Taking on this intriguing Cork project will call for some courage, says Tommy Barker
Historic Mount Rivers has years ahead of it
HERE’S a trinity of time and design in historic Mount Rivers, seemingly three houses — or at least three different facades — in one.
A quirk or oddity of design that evolved over a century, it’s oldest part is a quite incredible 250 years old, solid right back to 1760, when George 111 ascended to the throne in Britain, aged a callow 22 years, and a full 15 years before the American revolutionary wars.
Set off what’s now the Castle Road east of Cork city, where Blackrock Castle oversees the narrowing of shipping channels from the harbour beyond, Mount Rivers was added to in the early 1800s, with a long single-storey lodge addition built to the north, with 10 windows along its length, thanks to elegant curved bays.
Then, it was further extended again in the mid 1800s with a grander, more formal Georgian villa-like addition to the east,
Tpicking up lots of southerly light through its four tall windows, nine panes, over six per frame. Despite its lack of symmetry, or even cohesion, it’s the sort of building that those into very old houses will find absolutely intriguing, all the more so as it’s kept faith with its past and architectural detailing.
Now, after 55 years ownership in the Casey family, it is about to change hands once more, and comes to market with joint selling agent Matt Fallon of FML Properties, and with Malcolm Tyrrell of Cohalan Downing who between them give it a € 750,000 guide.
It’s on 1.6 acres of private grounds, behind a terrace of homes on Castle Road, and access is up around a dog-leg lane into its own grounds by a gate lodge included in the sale.
It had, in earlier times, more land, but over time that got eroded, with housing estates built to the south in the 1990s and now with a very tall wall built around its perimeter to ensure continued privacy.
Mount Rivers’ most distinguishing feature is its earlier structure, the threestory, three-bay block with its tall western gable wall slate hung, curved in front, and with three arched stacked windows on the rear. One of the front, top floor bedroom windows is a false or ‘blind’ one, done deliberately to reduce the number of opes for a window tax (ah! one for the Troika to re-impose?)
On it’s own, this almost-tower like section would look a trifle forlorn, standing up like the bridge on a ship or tanker you might see passing up the river 200 yards away; all three sections of the house are rightly ‘of their time,’ easy to date, as there was no attempt to ape what had gone before.
It does, however, make for an eclectic mix of rooms, and flow between them, and there’s a singular lack of a good or formal staircase.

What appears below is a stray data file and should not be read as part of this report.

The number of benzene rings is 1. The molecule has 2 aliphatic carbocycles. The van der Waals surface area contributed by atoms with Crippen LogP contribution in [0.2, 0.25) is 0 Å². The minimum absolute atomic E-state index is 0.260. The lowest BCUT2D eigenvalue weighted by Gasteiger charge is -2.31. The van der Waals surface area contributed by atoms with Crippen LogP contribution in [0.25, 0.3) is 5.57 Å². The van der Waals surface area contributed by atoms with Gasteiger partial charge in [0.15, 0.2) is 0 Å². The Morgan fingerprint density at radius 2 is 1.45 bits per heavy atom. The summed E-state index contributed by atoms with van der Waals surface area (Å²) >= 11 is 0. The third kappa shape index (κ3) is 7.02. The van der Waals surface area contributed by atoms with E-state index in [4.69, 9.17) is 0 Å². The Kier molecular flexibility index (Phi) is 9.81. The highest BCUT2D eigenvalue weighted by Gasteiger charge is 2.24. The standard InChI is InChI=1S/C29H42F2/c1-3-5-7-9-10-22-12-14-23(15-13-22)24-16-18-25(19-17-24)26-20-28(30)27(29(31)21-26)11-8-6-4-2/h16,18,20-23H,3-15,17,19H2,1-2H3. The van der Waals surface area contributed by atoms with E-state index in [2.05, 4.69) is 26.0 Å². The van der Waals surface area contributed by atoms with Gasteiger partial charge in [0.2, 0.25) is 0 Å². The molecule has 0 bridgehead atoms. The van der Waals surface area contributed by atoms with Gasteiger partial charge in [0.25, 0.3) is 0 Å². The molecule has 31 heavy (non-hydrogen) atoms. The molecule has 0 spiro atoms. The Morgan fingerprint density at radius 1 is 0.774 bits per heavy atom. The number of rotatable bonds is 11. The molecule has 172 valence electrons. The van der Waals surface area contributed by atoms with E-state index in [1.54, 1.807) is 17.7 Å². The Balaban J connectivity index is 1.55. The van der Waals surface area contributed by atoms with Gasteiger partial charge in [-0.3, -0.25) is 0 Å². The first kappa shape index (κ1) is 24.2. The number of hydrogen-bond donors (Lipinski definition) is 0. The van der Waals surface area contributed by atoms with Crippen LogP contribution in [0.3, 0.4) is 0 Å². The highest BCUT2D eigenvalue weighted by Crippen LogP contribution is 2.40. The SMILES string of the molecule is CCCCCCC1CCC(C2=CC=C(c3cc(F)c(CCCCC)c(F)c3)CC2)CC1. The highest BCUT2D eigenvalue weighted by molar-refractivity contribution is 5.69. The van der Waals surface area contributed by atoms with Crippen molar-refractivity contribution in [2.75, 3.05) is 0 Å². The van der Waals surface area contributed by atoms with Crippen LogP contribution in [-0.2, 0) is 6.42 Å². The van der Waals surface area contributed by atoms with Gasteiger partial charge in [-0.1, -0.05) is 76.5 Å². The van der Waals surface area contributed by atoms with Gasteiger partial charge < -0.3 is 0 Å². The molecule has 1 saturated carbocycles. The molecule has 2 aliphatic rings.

There’s estimated to be about 4,000 sq ft here, but if you ventured far enough into the attached sheds and stores that figure would swell. Yet, as so much work has to be done to the main house now, it’s not as though too many buyers will be rushing out to colonise and upgrade even more accommodation. Leave that to phase 11.
The largest room is what’s called the old ballroom, about 30’ by 15’ and with 15’ high ceilings, and history says that scenes from the Gospels were once painted on the walls, but were covered over decades ago. At least three other rooms, notably those in the rear midera addition with bay projections, have interesting shapes and proportions.
The roofs are generally sound, and considerable work was done on them about 10 years ago when the gable wall slate was sensitively redone, but a blocked gully or valley has recently caused some ceiling damage.
Taking on Mount Rivers will call for some courage, but given its intact fireplaces, plasterwork and some cornices, centrepieces, old door and cases (one modest-looking one dates to 1780) plus original windows, roofs, later veranda and long history, there’s a prize here for the right buyer. It’s going to be quite some home for displaying art and artifacts, once the building’s own fabric is upgraded.
A previous owner, back almost a century ago, was a botanist at UCC, and a number
of rare and unusual plantings have survived, while a grass lawn retains the ‘memory’ of its
It’s the sort of building that those into very old houses will find absolutely intriguing
service as a lawn tennis court.
Both the house, its outbuildings and much of its grounds have conservation protection, so the input of professionals along the way to make it good for future generations will be needed.
With a more modern — ahem! 1860s — terraced home, Mahon Lodge on Castle Road, now going to bids of 490,000, there’s reinvigorated demand for cracking good Blackrock homes, and Mount Rivers 1.6 acres of grounds puts it in a league of its own.
VERDICT: Any chance at all of getting even one more house site by its entrance would do wonders for its renovation budget.